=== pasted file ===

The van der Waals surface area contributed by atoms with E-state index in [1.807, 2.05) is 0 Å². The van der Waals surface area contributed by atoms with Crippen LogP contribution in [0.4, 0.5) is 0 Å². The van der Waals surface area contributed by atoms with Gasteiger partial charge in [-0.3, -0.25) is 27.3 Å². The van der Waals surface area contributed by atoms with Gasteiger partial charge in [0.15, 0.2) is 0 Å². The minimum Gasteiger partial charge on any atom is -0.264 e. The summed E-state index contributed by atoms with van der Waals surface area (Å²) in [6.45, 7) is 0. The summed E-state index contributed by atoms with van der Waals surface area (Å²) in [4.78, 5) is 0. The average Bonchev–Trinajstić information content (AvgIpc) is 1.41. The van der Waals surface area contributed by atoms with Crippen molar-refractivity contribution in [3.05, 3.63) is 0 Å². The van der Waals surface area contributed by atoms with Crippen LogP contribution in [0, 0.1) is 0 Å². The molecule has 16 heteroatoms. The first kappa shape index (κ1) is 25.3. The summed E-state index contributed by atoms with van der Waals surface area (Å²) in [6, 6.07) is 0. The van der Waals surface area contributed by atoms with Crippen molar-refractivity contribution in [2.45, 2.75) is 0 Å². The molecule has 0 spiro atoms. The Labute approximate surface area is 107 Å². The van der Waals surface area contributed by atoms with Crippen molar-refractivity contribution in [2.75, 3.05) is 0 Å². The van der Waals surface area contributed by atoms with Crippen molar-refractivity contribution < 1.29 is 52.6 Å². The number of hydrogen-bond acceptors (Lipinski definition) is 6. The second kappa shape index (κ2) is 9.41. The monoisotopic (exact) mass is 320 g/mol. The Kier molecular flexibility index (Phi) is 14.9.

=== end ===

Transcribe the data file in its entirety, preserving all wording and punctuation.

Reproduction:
The van der Waals surface area contributed by atoms with E-state index in [1.807, 2.05) is 0 Å². The van der Waals surface area contributed by atoms with Crippen LogP contribution in [0.4, 0.5) is 0 Å². The van der Waals surface area contributed by atoms with Gasteiger partial charge in [-0.3, -0.25) is 27.3 Å². The van der Waals surface area contributed by atoms with Gasteiger partial charge in [0.15, 0.2) is 0 Å². The minimum Gasteiger partial charge on any atom is -0.264 e. The summed E-state index contributed by atoms with van der Waals surface area (Å²) in [6.45, 7) is 0. The summed E-state index contributed by atoms with van der Waals surface area (Å²) in [4.78, 5) is 0. The average Bonchev–Trinajstić information content (AvgIpc) is 1.41. The van der Waals surface area contributed by atoms with Crippen molar-refractivity contribution in [3.05, 3.63) is 0 Å². The van der Waals surface area contributed by atoms with Crippen LogP contribution in [0, 0.1) is 0 Å². The molecule has 16 heteroatoms. The first kappa shape index (κ1) is 25.3. The summed E-state index contributed by atoms with van der Waals surface area (Å²) in [6, 6.07) is 0. The van der Waals surface area contributed by atoms with Crippen molar-refractivity contribution in [2.45, 2.75) is 0 Å². The molecule has 0 spiro atoms. The Labute approximate surface area is 107 Å². The van der Waals surface area contributed by atoms with Crippen molar-refractivity contribution in [2.75, 3.05) is 0 Å². The van der Waals surface area contributed by atoms with Crippen molar-refractivity contribution < 1.29 is 52.6 Å². The number of hydrogen-bond acceptors (Lipinski definition) is 6. The second kappa shape index (κ2) is 9.41. The monoisotopic (exact) mass is 320 g/mol. The Kier molecular flexibility index (Phi) is 14.9.